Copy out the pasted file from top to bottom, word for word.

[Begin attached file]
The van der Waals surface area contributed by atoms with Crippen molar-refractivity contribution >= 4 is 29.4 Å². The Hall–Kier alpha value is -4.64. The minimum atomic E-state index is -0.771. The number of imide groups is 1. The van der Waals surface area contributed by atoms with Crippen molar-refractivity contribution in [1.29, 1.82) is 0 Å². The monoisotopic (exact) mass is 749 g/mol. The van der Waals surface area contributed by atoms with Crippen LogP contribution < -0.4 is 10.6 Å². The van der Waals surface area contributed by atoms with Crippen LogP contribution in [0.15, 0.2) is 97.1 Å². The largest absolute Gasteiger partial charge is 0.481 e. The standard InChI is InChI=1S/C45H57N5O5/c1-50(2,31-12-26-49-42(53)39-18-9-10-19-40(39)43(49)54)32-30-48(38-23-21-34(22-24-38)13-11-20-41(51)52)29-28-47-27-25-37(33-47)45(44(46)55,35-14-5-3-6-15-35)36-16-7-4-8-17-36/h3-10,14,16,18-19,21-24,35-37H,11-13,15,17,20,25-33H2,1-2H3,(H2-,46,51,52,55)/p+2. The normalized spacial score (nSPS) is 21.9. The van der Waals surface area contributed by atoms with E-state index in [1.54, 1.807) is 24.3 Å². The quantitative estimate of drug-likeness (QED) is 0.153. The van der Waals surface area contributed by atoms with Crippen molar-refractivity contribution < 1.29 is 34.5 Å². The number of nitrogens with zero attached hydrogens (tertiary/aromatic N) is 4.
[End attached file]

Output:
The van der Waals surface area contributed by atoms with Crippen molar-refractivity contribution >= 4 is 29.4 Å². The Hall–Kier alpha value is -4.64. The minimum atomic E-state index is -0.771. The number of imide groups is 1. The van der Waals surface area contributed by atoms with Crippen molar-refractivity contribution in [1.29, 1.82) is 0 Å². The monoisotopic (exact) mass is 749 g/mol. The van der Waals surface area contributed by atoms with Crippen LogP contribution < -0.4 is 10.6 Å². The van der Waals surface area contributed by atoms with Crippen LogP contribution in [0.15, 0.2) is 97.1 Å². The largest absolute Gasteiger partial charge is 0.481 e. The standard InChI is InChI=1S/C45H57N5O5/c1-50(2,31-12-26-49-42(53)39-18-9-10-19-40(39)43(49)54)32-30-48(38-23-21-34(22-24-38)13-11-20-41(51)52)29-28-47-27-25-37(33-47)45(44(46)55,35-14-5-3-6-15-35)36-16-7-4-8-17-36/h3-10,14,16,18-19,21-24,35-37H,11-13,15,17,20,25-33H2,1-2H3,(H2-,46,51,52,55)/p+2. The normalized spacial score (nSPS) is 21.9. The van der Waals surface area contributed by atoms with E-state index in [1.54, 1.807) is 24.3 Å². The quantitative estimate of drug-likeness (QED) is 0.153. The van der Waals surface area contributed by atoms with Crippen molar-refractivity contribution < 1.29 is 34.5 Å². The number of nitrogens with zero attached hydrogens (tertiary/aromatic N) is 4.